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Friday, December 28, 2012

Dreams of \'Open\' Everything

Software is not merely about automating every aspect of our lives anymore. Some of its makers want to change the way we all interact, spreading their supposed egalitarian excellence.

Whether this is liberation into a new and better mode of being (and yes, the people thinking about this take it to that scale) or the folly of an industry in love with its success is one of the more intriguing questions of a world rushing to live online.

GitHub is a San Francisco company that started in 2008 as a way for open-source software writers in disparate locations to rapidly create new and better versions of their work. Work is stored, shared and discussed, based on the idea of a “pull request,” which is a suggestion to the group for some accretive element, like several lines of code, to be “pulled,” or added, to a project.

“The concept is based around change: what is the right thing to do, what is the wrong thing?” said Tom Preston-Werner, GitHub's co-fo under and chief executive. “The efficiency of large groups working together is very low in large enterprises. We want to change that.”

Mr. Preston-Werner's own company is something of a proxy for how he sees the world. GitHub has no managers among its 140 employees, for example. “Everyone has management interests,” he said. “People can work on things that are interesting to them. Companies should exist to optimize happiness, not money. Profits follow.” He does, however, retain his own title and decides things like salaries.

In his blog Mr. Preston-Werner has written about how important it is for  companies to expose as much of their inner workings as possible. Another member of GitHub has posted a talk that stresses how companies flourish when people want to work on certain things, not b ecause they are told to.

This style and sentiment echoes those at another company, Asana, a corporate social network aiming to improve the pace of work. Founded by Dustin Moskovitz, who was a co-founder of Facebook and for many years ran its technology, Asana bases work on a series of to-do lists that people assign one another. Inside Asana there are no formal titles, though like GitHub there are bosses at the top who make final decisions.

For all the happiness and sharing, real money is involved here. In July GitHub received $100 million from the venture capital firm Andreessen Horowitz. This early in most software companies' lives, $20 million would be a fortune.

Companies pay to use GitHub, and it has become an exceptionally popular way for people to do all kinds of software work; in 2012 its number of users jumped t o 2.8 million from 1.2 million. The number of “repositories” - containing code, its documentation, images associated with a project or other work - increased to 4.6 million from 1.7 million last year.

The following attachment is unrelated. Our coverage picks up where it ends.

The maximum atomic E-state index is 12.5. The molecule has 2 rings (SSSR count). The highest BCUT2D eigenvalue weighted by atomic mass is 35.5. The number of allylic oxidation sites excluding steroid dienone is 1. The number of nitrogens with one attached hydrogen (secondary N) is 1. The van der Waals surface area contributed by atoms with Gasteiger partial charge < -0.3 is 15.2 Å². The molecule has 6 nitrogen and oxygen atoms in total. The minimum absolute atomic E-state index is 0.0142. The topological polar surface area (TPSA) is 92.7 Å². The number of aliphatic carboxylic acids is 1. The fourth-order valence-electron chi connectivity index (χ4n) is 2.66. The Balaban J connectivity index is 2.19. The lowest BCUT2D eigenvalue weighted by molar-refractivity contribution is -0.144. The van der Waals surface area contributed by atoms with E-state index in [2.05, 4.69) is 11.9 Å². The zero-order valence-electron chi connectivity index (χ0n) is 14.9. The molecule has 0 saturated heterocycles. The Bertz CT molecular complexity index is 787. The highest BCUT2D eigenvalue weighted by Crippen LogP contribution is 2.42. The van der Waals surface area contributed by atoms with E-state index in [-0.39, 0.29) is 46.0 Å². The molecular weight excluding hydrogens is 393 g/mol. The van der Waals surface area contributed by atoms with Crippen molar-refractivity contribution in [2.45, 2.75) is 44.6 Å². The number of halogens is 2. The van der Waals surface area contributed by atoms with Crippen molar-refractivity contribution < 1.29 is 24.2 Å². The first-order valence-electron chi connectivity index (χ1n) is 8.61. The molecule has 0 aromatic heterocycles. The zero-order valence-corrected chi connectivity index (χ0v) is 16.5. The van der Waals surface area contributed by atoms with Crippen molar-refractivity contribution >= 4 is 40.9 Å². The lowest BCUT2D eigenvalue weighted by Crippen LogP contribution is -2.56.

Many of these are open-source projects, and GitHub does not break out their revenue.

GitHub's popularity has also made it an important way for companies to recruit engineers, because some of the best people in the business are showing their work or dissecting the work of others inside some of the public pull requests. Its founders and backers, however, want to use the GitHub model to make mobile and enterprise software applications, and possibly much more.

Mr. Preston-Werner thinks the way open source requires a high degree of trust and collaboration among relative equals (plus a few high-level managers who define the scope of a job and make final decisions) can be extended more broadly, even into government.

“For now this is about code, but we can make the burden of decision-making into an opportunity,” he said. “It would be useful if you could capture the process of decision-making, and see who suggested the decisions that created a law or a bill.”

Can this really be extended across a large, complex organization, however?

As complex as an open-source project may be, it is also based on a single, well-defined outcome, and an engineering task that is generally free of concepts like fairness and justice, about which people can debate endlessly. Even on a less lofty plane, companies like GitHub and Asana will ultimately test themselves against complex corporate processes lasting years, and involving skills in both science and the humanities. Google once prided itself on few managers and fast action, but has found that getting big can also involve lots more meetings.

Still, these fast-rising successes may be on to something more than simply universalizing the means of their own good fortune. An ea rly guru of the Information Age, Peter Drucker, wrote often in the latter part of his career of the need for managers to define tasks, and for workers to seek fulfillment before profits.